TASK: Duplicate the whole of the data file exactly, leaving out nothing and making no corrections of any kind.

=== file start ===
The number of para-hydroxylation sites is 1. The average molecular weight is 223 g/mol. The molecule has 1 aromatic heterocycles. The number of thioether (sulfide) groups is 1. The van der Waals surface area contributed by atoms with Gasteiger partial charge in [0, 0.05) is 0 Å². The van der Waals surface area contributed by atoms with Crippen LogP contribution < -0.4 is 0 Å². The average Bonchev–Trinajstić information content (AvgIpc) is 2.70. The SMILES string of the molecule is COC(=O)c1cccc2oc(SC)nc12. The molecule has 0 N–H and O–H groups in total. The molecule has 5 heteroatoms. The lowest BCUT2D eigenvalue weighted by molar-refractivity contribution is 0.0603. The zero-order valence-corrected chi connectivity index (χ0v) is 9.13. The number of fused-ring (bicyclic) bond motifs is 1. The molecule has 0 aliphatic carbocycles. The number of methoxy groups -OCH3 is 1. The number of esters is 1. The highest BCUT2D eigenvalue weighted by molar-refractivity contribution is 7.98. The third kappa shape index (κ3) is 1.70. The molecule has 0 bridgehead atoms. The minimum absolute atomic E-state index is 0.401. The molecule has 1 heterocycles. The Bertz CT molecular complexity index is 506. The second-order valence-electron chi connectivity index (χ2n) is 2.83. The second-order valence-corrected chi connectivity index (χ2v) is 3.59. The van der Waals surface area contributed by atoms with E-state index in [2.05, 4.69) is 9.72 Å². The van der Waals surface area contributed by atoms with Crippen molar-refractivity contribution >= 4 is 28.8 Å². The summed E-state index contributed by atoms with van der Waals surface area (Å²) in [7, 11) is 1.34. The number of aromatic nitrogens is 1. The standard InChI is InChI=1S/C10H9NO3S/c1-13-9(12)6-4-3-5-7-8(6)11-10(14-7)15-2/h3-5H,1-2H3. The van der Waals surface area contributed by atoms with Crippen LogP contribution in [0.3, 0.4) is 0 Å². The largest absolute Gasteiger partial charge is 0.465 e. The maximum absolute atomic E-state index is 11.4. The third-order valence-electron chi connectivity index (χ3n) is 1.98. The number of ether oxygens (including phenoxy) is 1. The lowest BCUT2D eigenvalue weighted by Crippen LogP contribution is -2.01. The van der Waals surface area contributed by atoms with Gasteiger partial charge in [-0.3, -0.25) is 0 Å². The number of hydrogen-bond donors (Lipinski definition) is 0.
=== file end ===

The number of para-hydroxylation sites is 1. The average molecular weight is 223 g/mol. The molecule has 1 aromatic heterocycles. The number of thioether (sulfide) groups is 1. The van der Waals surface area contributed by atoms with Gasteiger partial charge in [0, 0.05) is 0 Å². The van der Waals surface area contributed by atoms with Crippen LogP contribution < -0.4 is 0 Å². The average Bonchev–Trinajstić information content (AvgIpc) is 2.70. The SMILES string of the molecule is COC(=O)c1cccc2oc(SC)nc12. The molecule has 0 N–H and O–H groups in total. The molecule has 5 heteroatoms. The lowest BCUT2D eigenvalue weighted by molar-refractivity contribution is 0.0603. The zero-order valence-corrected chi connectivity index (χ0v) is 9.13. The number of fused-ring (bicyclic) bond motifs is 1. The molecule has 0 aliphatic carbocycles. The number of methoxy groups -OCH3 is 1. The number of esters is 1. The highest BCUT2D eigenvalue weighted by molar-refractivity contribution is 7.98. The third kappa shape index (κ3) is 1.70. The molecule has 0 bridgehead atoms. The minimum absolute atomic E-state index is 0.401. The molecule has 1 heterocycles. The Bertz CT molecular complexity index is 506. The second-order valence-electron chi connectivity index (χ2n) is 2.83. The second-order valence-corrected chi connectivity index (χ2v) is 3.59. The van der Waals surface area contributed by atoms with E-state index in [2.05, 4.69) is 9.72 Å². The van der Waals surface area contributed by atoms with Crippen molar-refractivity contribution >= 4 is 28.8 Å². The summed E-state index contributed by atoms with van der Waals surface area (Å²) in [7, 11) is 1.34. The number of aromatic nitrogens is 1. The standard InChI is InChI=1S/C10H9NO3S/c1-13-9(12)6-4-3-5-7-8(6)11-10(14-7)15-2/h3-5H,1-2H3. The van der Waals surface area contributed by atoms with Crippen LogP contribution in [0.3, 0.4) is 0 Å². The largest absolute Gasteiger partial charge is 0.465 e. The maximum absolute atomic E-state index is 11.4. The third-order valence-electron chi connectivity index (χ3n) is 1.98. The number of ether oxygens (including phenoxy) is 1. The lowest BCUT2D eigenvalue weighted by Crippen LogP contribution is -2.01. The van der Waals surface area contributed by atoms with Gasteiger partial charge in [-0.3, -0.25) is 0 Å². The number of hydrogen-bond donors (Lipinski definition) is 0.